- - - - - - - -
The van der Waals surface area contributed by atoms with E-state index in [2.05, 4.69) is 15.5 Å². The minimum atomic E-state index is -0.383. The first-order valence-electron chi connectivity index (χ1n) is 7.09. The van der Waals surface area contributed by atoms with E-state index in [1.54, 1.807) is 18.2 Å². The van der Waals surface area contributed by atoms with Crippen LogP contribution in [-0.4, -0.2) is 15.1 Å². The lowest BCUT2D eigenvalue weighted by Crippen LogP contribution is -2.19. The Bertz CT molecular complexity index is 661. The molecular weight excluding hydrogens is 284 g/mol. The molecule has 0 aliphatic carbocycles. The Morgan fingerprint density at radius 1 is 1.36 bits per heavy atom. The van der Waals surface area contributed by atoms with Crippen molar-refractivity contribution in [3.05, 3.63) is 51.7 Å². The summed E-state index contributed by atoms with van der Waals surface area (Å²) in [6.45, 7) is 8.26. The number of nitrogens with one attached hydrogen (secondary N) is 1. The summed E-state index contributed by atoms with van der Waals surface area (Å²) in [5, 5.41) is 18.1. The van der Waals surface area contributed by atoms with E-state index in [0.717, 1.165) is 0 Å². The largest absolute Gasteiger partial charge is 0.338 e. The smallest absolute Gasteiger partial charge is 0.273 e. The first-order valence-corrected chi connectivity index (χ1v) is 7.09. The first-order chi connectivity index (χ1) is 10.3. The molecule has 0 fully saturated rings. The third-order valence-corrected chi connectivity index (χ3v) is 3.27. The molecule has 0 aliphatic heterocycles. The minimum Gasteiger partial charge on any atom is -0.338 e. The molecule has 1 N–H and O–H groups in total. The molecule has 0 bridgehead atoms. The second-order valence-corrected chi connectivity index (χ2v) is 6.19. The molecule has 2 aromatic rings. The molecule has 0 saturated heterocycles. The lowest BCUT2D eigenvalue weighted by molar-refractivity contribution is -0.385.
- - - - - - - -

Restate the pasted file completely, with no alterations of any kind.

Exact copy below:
The van der Waals surface area contributed by atoms with E-state index in [2.05, 4.69) is 15.5 Å². The minimum atomic E-state index is -0.383. The first-order valence-electron chi connectivity index (χ1n) is 7.09. The van der Waals surface area contributed by atoms with E-state index in [1.54, 1.807) is 18.2 Å². The van der Waals surface area contributed by atoms with Crippen LogP contribution in [-0.4, -0.2) is 15.1 Å². The lowest BCUT2D eigenvalue weighted by Crippen LogP contribution is -2.19. The Bertz CT molecular complexity index is 661. The molecular weight excluding hydrogens is 284 g/mol. The molecule has 0 aliphatic carbocycles. The Morgan fingerprint density at radius 1 is 1.36 bits per heavy atom. The van der Waals surface area contributed by atoms with Crippen molar-refractivity contribution in [3.05, 3.63) is 51.7 Å². The summed E-state index contributed by atoms with van der Waals surface area (Å²) in [6.45, 7) is 8.26. The number of nitrogens with one attached hydrogen (secondary N) is 1. The summed E-state index contributed by atoms with van der Waals surface area (Å²) in [5, 5.41) is 18.1. The van der Waals surface area contributed by atoms with E-state index in [0.717, 1.165) is 0 Å². The largest absolute Gasteiger partial charge is 0.338 e. The smallest absolute Gasteiger partial charge is 0.273 e. The first-order valence-corrected chi connectivity index (χ1v) is 7.09. The first-order chi connectivity index (χ1) is 10.3. The molecule has 0 fully saturated rings. The third-order valence-corrected chi connectivity index (χ3v) is 3.27. The molecule has 0 aliphatic heterocycles. The minimum Gasteiger partial charge on any atom is -0.338 e. The molecule has 1 N–H and O–H groups in total. The molecule has 0 bridgehead atoms. The second-order valence-corrected chi connectivity index (χ2v) is 6.19. The molecule has 2 aromatic rings. The molecule has 0 saturated heterocycles. The lowest BCUT2D eigenvalue weighted by molar-refractivity contribution is -0.385.